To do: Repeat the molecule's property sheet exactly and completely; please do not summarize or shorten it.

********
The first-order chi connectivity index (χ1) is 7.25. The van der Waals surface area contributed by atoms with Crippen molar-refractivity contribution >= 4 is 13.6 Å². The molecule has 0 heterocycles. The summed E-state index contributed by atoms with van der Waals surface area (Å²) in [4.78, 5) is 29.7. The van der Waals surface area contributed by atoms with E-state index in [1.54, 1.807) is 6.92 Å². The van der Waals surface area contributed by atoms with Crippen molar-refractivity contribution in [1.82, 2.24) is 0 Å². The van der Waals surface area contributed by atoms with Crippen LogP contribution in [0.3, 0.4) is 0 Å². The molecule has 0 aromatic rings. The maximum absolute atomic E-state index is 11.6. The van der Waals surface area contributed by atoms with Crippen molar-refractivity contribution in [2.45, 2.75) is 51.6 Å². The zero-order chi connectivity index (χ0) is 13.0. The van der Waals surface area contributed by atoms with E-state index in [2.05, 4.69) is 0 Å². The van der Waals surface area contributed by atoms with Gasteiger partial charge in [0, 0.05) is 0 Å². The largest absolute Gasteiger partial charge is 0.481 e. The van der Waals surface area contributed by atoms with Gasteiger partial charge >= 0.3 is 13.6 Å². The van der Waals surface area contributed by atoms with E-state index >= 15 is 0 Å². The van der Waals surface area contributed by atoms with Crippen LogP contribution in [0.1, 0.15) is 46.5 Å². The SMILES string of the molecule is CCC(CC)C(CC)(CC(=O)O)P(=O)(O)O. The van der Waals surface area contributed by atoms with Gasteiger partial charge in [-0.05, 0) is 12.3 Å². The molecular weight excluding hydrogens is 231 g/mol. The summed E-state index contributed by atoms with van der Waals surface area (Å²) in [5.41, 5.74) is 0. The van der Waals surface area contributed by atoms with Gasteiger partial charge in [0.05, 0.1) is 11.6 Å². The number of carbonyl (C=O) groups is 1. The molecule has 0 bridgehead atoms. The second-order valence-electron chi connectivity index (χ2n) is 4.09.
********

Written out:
The first-order chi connectivity index (χ1) is 7.25. The van der Waals surface area contributed by atoms with Crippen molar-refractivity contribution >= 4 is 13.6 Å². The molecule has 0 heterocycles. The summed E-state index contributed by atoms with van der Waals surface area (Å²) in [4.78, 5) is 29.7. The van der Waals surface area contributed by atoms with E-state index in [1.54, 1.807) is 6.92 Å². The van der Waals surface area contributed by atoms with Crippen molar-refractivity contribution in [1.82, 2.24) is 0 Å². The van der Waals surface area contributed by atoms with Crippen LogP contribution in [0.3, 0.4) is 0 Å². The molecule has 0 aromatic rings. The maximum absolute atomic E-state index is 11.6. The van der Waals surface area contributed by atoms with Crippen molar-refractivity contribution in [2.45, 2.75) is 51.6 Å². The zero-order chi connectivity index (χ0) is 13.0. The van der Waals surface area contributed by atoms with E-state index in [2.05, 4.69) is 0 Å². The van der Waals surface area contributed by atoms with Gasteiger partial charge in [0, 0.05) is 0 Å². The largest absolute Gasteiger partial charge is 0.481 e. The van der Waals surface area contributed by atoms with Gasteiger partial charge >= 0.3 is 13.6 Å². The van der Waals surface area contributed by atoms with E-state index >= 15 is 0 Å². The van der Waals surface area contributed by atoms with Crippen LogP contribution in [0.1, 0.15) is 46.5 Å². The SMILES string of the molecule is CCC(CC)C(CC)(CC(=O)O)P(=O)(O)O. The van der Waals surface area contributed by atoms with Gasteiger partial charge in [-0.05, 0) is 12.3 Å². The molecular weight excluding hydrogens is 231 g/mol. The summed E-state index contributed by atoms with van der Waals surface area (Å²) in [5.41, 5.74) is 0. The van der Waals surface area contributed by atoms with Gasteiger partial charge in [0.05, 0.1) is 11.6 Å². The number of carbonyl (C=O) groups is 1. The molecule has 0 bridgehead atoms. The second-order valence-electron chi connectivity index (χ2n) is 4.09.